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Plant Signaling for the adaptation to their environment

Published on 28 August 2019
Today, humanity faces a major dilemma :
  1. The plant production must increase to feed a raising population and to support increasing industrial uses like biofuel and green chemistry;
  2. The exploitation of natural resources (like water and mines rocks) to grow crops must be reduced.

Alarmingly, the current climate change will even further tighten these conflicting issues. 

Plants are autotrophic organisms whose growth is based on combining CO2 with inorganic elements retrieved in the environment. As part of the plant nutrition, mineral nutrients are taken up from soil through water fluxes into their roots.  Optimal growth requests molecular signalling, operating from cellular to whole plant levels, to coordinate the adequacy of absorption with metabolic demand. The aim of the SAVE team is to understand the mechanisms of water fluxes and nutrients absorption and signalling.

Both water stress and phosphate deficiency reduce plant growth. Our studies on Arabidopsis revealed that part of this reduced growth is not explained only by a lower metabolic activity: this is also an active, growth repression response of plants facing adverse conditions. Our researches aim at identifying the molecular events and signalling cascades underlying these responses, from the sensing of these stresses to the final growth processes.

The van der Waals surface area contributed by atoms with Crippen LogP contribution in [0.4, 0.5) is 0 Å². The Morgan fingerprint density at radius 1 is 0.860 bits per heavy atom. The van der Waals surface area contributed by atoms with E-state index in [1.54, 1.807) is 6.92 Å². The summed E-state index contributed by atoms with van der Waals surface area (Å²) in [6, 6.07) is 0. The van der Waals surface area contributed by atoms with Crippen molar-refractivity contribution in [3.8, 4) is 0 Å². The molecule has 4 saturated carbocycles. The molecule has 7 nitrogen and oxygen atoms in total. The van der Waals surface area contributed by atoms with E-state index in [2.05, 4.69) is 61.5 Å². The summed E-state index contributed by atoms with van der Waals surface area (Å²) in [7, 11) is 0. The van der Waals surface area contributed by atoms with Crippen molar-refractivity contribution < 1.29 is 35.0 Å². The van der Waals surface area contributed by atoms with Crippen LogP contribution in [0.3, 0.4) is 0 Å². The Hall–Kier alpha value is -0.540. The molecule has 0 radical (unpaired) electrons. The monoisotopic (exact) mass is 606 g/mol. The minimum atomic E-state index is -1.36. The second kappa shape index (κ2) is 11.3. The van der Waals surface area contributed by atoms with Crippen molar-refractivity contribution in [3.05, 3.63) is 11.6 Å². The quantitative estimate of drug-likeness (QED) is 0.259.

Applications of our researches are foreseen in crops improvement to resist drought and reduced fertilizers (phosphate) in order to extend the range of arable lands that can be used for crops and to find new solutions for more sustainable use of limited soil nutrients. Our research has also potential applications for developing plants with increased (phytoextraction) or reduced levels (safe-food) of accumulation of metallic pollutants (arsenate, caesium, cadmium…).


The complementarity of our different expertise (genetics, molecular and cellular biology, electrophysiology, physiology) is one of the assets of the SAVE team, allowing multidisciplinary projects with numerous private and academic partners in Europe (United Kingdom, Spain, Germany, Switzerland), Asia (Japan, China), United States, Australia. In this respect we recently (2017) created an international French-Chinese laboratory with the team of Pr D. Liu located at the University of Tsinghua.

Mutants whose root growth is no more inhibited by a lack of phosphate. Svistoonoff et al., 2007 Nature Genetics ; Balzergue et al., 2017 Nature Com.

Identification of mutants improving water stress tolerance.

Head of Laboratory 
Laurent Nussaume
CEA Cadarache
Tel : 04 42 25 31 52